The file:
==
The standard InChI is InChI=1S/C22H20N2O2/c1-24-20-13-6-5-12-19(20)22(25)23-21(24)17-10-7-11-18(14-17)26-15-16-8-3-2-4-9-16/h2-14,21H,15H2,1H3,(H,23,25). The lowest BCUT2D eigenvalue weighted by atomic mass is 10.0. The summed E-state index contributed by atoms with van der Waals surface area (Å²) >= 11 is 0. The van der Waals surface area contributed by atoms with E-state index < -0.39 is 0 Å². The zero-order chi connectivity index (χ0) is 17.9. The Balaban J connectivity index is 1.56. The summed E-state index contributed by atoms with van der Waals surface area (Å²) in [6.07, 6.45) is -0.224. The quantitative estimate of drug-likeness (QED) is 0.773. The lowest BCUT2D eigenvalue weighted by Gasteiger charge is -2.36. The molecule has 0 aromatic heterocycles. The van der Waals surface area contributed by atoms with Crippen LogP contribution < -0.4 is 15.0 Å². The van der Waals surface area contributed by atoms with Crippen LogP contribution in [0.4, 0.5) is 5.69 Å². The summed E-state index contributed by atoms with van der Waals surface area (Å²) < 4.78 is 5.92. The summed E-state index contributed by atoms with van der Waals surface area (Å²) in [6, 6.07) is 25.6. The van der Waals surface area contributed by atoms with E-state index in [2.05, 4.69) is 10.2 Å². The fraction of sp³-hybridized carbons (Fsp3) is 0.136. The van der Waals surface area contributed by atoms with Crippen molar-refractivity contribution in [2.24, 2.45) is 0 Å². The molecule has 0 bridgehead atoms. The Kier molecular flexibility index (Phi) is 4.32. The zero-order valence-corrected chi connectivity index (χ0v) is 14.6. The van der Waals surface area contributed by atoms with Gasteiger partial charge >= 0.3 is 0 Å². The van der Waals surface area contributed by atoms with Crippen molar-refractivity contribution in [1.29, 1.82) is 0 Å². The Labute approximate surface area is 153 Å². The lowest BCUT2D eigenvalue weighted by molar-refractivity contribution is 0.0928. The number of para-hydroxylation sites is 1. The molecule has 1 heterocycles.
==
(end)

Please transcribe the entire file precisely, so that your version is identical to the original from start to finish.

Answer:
The standard InChI is InChI=1S/C22H20N2O2/c1-24-20-13-6-5-12-19(20)22(25)23-21(24)17-10-7-11-18(14-17)26-15-16-8-3-2-4-9-16/h2-14,21H,15H2,1H3,(H,23,25). The lowest BCUT2D eigenvalue weighted by atomic mass is 10.0. The summed E-state index contributed by atoms with van der Waals surface area (Å²) >= 11 is 0. The van der Waals surface area contributed by atoms with E-state index < -0.39 is 0 Å². The zero-order chi connectivity index (χ0) is 17.9. The Balaban J connectivity index is 1.56. The summed E-state index contributed by atoms with van der Waals surface area (Å²) in [6.07, 6.45) is -0.224. The quantitative estimate of drug-likeness (QED) is 0.773. The lowest BCUT2D eigenvalue weighted by Gasteiger charge is -2.36. The molecule has 0 aromatic heterocycles. The van der Waals surface area contributed by atoms with Crippen LogP contribution < -0.4 is 15.0 Å². The van der Waals surface area contributed by atoms with Crippen LogP contribution in [0.4, 0.5) is 5.69 Å². The summed E-state index contributed by atoms with van der Waals surface area (Å²) < 4.78 is 5.92. The summed E-state index contributed by atoms with van der Waals surface area (Å²) in [6, 6.07) is 25.6. The van der Waals surface area contributed by atoms with E-state index in [2.05, 4.69) is 10.2 Å². The fraction of sp³-hybridized carbons (Fsp3) is 0.136. The van der Waals surface area contributed by atoms with Crippen molar-refractivity contribution in [2.24, 2.45) is 0 Å². The molecule has 0 bridgehead atoms. The Kier molecular flexibility index (Phi) is 4.32. The zero-order valence-corrected chi connectivity index (χ0v) is 14.6. The van der Waals surface area contributed by atoms with Gasteiger partial charge >= 0.3 is 0 Å². The van der Waals surface area contributed by atoms with Crippen molar-refractivity contribution in [1.29, 1.82) is 0 Å². The Labute approximate surface area is 153 Å². The lowest BCUT2D eigenvalue weighted by molar-refractivity contribution is 0.0928. The number of para-hydroxylation sites is 1. The molecule has 1 heterocycles.